My answer also relates to the previous question. Emerging from COVID, I think there was a (missed) opportunity to develop more local music-making in pubs, parks andcommunity centres. I think there was a genuine need for communities to come together after so much isolation. In many cases musicians and artists took a leading role in trying to facilitate this in their communities and neighbourhoods, developing several original initiatives. I would like to see the music industry and funders embrace this approach. It’s an important way for artists to share their work and hopefully inspire others to become concertgoers and in some cases even learn to play music. It would be wonderful to see some of these local initiatives nurtured and further developed. In a narrow way it perhaps challenges the model of major concert halls and festivals, but I view it as complementary andimportant if we want to grow audiences also for those events.
What’s next? Where would you like to be in 10 years?
United Strings of Europe will have its busiest season yet in 2022-23, with the new Apollo Resurrected show, performances at St Martin in the Fields on 1 November with Maya Youssef and on 25 Nov with SANSARA Choir. I think there is every reason to expect that the ensemble will keep going from strength to strength, with debuts in Scotland and Belgium next year and the release of our 4th album ‘Metamorphosis’ in October 2023. I hope that the group will continue to develop and mature and that we’ll still be giving exciting performances ten years hence.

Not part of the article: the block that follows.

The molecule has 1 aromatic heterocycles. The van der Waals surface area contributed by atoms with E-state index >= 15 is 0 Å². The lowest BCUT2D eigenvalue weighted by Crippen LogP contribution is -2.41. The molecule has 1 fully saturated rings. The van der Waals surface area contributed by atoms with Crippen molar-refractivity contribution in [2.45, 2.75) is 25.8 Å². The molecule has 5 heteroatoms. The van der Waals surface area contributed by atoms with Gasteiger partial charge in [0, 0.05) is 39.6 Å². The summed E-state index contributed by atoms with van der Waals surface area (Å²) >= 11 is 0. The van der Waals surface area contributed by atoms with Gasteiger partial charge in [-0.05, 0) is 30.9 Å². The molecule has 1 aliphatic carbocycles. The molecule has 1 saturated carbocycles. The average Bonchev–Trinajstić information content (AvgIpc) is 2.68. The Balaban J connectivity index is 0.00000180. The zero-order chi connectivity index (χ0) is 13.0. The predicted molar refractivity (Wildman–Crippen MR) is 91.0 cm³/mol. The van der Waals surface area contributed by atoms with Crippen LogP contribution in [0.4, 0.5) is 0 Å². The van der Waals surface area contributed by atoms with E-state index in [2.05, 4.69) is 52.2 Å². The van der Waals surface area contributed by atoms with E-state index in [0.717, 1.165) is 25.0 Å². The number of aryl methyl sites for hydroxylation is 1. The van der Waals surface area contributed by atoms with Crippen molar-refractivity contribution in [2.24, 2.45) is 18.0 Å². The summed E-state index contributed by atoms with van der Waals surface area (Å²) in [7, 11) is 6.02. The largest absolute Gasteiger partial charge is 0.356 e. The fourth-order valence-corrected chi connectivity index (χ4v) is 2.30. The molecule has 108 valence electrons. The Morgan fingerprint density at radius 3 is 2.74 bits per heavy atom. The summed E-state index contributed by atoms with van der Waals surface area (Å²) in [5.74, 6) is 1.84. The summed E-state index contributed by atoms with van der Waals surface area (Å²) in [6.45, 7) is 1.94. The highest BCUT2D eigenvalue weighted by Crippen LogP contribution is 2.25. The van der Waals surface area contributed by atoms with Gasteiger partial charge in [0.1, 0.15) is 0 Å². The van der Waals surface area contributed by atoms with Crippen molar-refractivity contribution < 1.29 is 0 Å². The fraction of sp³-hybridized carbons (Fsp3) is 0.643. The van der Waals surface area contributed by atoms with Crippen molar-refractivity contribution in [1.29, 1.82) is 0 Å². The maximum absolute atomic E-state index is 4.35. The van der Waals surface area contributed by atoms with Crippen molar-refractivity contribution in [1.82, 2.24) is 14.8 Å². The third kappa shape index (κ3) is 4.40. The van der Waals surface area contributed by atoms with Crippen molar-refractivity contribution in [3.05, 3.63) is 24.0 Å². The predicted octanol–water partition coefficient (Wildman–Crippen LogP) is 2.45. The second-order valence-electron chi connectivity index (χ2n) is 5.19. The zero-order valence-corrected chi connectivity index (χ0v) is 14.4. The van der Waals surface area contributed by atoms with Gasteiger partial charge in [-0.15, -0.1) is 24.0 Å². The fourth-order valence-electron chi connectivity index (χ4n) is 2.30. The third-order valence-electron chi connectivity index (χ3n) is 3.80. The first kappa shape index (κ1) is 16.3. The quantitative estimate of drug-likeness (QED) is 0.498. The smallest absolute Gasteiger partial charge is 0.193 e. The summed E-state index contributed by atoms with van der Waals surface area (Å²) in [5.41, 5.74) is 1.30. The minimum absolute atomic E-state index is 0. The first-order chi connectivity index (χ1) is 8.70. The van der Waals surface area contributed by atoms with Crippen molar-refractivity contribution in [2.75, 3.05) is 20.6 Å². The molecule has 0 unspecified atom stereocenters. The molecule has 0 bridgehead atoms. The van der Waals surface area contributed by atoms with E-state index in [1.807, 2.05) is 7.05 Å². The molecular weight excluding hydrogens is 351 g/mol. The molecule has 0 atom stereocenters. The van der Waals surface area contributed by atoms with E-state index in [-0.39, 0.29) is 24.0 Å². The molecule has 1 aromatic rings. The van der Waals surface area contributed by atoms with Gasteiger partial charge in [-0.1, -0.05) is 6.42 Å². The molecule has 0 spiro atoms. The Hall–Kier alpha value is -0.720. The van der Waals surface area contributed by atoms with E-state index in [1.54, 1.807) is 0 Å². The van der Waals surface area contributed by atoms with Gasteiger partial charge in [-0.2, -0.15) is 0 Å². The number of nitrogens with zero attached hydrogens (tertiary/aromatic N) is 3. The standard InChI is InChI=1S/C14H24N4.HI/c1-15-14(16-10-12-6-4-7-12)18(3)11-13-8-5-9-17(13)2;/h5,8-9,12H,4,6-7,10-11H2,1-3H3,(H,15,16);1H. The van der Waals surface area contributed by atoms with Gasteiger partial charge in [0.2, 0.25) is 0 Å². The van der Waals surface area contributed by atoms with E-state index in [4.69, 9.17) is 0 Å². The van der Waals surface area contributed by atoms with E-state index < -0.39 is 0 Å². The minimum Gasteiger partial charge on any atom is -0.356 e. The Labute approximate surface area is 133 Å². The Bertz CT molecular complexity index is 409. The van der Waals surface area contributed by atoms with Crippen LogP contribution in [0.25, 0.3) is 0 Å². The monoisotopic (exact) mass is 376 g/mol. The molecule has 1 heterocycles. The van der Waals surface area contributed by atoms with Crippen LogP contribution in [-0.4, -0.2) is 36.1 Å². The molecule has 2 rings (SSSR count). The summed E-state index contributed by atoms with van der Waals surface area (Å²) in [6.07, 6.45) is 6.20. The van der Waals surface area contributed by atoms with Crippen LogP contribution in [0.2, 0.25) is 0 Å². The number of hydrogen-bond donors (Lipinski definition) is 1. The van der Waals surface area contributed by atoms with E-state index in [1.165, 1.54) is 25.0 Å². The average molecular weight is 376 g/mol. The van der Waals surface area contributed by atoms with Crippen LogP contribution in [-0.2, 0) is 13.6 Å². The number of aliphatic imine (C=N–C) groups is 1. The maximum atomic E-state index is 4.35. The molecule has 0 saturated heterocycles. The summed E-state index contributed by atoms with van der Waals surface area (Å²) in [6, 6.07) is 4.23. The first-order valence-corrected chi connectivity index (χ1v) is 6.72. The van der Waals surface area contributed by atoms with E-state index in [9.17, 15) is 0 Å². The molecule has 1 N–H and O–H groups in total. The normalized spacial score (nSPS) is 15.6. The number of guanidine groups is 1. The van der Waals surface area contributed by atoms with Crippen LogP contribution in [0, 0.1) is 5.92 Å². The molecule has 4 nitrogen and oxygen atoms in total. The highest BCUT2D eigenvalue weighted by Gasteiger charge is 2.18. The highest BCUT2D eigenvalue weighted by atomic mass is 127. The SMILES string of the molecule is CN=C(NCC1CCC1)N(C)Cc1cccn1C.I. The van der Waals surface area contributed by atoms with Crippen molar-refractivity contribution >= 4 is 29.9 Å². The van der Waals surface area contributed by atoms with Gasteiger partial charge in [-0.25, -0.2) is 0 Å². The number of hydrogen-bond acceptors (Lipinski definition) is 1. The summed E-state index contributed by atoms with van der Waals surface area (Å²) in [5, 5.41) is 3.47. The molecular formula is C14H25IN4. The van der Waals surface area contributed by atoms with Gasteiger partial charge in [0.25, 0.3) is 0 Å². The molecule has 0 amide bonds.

United Strings of Europe performs at this year’s Hatfield House Chamber Music Festival. Details here
Violinist Julian Azkoul is a guest concertmaster of Camerata Nordica in Sweden and Camerata Venia in Switzerland, and has featured as a soloist with the Lebanese National Philharmonic Orchestra and several chamber orchestras. Julian’s chamber music partners include Walter Delahunt, Ofer Falk, Joel Quarrington, German Clavijo, Burt Wathen, David McCarroll, the Allegri and Piatti string quartets. A regular guest, he has co-led the Scottish Chamber Orchestra, Welsh National Opera, BBC Scottish Symphony Orchestra, Royal Philharmonic Orchestra and is the co-leader of Camerata Alma Viva. Julian regularly performs with the London Symphony Orchestra at major festivals and venues around the world as well as the Geneva Chamber Orchestra and Les Siècles Orchestra. Raised primarily in Geneva, Switzerland, Julian went on to study at King’s College, Cambridge University and the Royal Academy of Music. He is the Artistic Director of the United Strings of Europe and the first violinist of the Aurea String Quartet.